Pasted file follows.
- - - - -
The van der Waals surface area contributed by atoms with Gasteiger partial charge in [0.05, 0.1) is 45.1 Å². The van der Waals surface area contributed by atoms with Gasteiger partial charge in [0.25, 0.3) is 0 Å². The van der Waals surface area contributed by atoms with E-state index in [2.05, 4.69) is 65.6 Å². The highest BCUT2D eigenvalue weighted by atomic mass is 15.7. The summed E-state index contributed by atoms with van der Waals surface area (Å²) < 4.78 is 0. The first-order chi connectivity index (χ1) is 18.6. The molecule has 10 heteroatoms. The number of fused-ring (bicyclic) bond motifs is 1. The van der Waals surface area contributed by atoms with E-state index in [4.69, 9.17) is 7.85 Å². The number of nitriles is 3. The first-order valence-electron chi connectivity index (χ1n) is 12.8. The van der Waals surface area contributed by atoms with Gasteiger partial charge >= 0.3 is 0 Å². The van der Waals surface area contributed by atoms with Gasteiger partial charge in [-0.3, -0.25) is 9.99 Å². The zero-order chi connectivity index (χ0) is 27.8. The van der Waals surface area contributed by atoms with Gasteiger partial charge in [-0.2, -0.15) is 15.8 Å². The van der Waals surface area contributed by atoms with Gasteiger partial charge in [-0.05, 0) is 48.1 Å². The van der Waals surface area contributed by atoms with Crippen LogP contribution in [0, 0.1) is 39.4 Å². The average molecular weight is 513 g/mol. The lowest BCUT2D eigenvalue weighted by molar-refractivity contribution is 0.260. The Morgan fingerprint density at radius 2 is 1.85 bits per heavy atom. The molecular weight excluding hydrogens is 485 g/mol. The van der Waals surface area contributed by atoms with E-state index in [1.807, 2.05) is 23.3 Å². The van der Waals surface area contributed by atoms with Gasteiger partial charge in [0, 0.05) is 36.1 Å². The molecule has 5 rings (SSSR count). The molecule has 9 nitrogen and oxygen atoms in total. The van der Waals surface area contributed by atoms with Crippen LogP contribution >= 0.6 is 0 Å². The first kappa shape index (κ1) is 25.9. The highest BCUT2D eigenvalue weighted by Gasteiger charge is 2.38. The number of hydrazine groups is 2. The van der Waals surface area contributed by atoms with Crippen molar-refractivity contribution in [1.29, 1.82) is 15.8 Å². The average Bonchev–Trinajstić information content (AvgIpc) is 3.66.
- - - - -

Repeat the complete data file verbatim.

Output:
The van der Waals surface area contributed by atoms with Gasteiger partial charge in [0.05, 0.1) is 45.1 Å². The van der Waals surface area contributed by atoms with Gasteiger partial charge in [0.25, 0.3) is 0 Å². The van der Waals surface area contributed by atoms with E-state index in [2.05, 4.69) is 65.6 Å². The highest BCUT2D eigenvalue weighted by atomic mass is 15.7. The summed E-state index contributed by atoms with van der Waals surface area (Å²) < 4.78 is 0. The first-order chi connectivity index (χ1) is 18.6. The molecule has 10 heteroatoms. The number of fused-ring (bicyclic) bond motifs is 1. The van der Waals surface area contributed by atoms with E-state index in [4.69, 9.17) is 7.85 Å². The number of nitriles is 3. The first-order valence-electron chi connectivity index (χ1n) is 12.8. The van der Waals surface area contributed by atoms with Gasteiger partial charge >= 0.3 is 0 Å². The van der Waals surface area contributed by atoms with Gasteiger partial charge in [-0.3, -0.25) is 9.99 Å². The zero-order chi connectivity index (χ0) is 27.8. The van der Waals surface area contributed by atoms with Gasteiger partial charge in [-0.2, -0.15) is 15.8 Å². The van der Waals surface area contributed by atoms with Gasteiger partial charge in [-0.05, 0) is 48.1 Å². The van der Waals surface area contributed by atoms with Crippen LogP contribution in [0, 0.1) is 39.4 Å². The average molecular weight is 513 g/mol. The lowest BCUT2D eigenvalue weighted by molar-refractivity contribution is 0.260. The Morgan fingerprint density at radius 2 is 1.85 bits per heavy atom. The molecular weight excluding hydrogens is 485 g/mol. The van der Waals surface area contributed by atoms with E-state index in [1.807, 2.05) is 23.3 Å². The van der Waals surface area contributed by atoms with Gasteiger partial charge in [0, 0.05) is 36.1 Å². The molecule has 5 rings (SSSR count). The molecule has 9 nitrogen and oxygen atoms in total. The van der Waals surface area contributed by atoms with Crippen LogP contribution >= 0.6 is 0 Å². The first kappa shape index (κ1) is 25.9. The highest BCUT2D eigenvalue weighted by Gasteiger charge is 2.38. The number of hydrazine groups is 2. The van der Waals surface area contributed by atoms with Crippen molar-refractivity contribution in [1.29, 1.82) is 15.8 Å². The average Bonchev–Trinajstić information content (AvgIpc) is 3.66.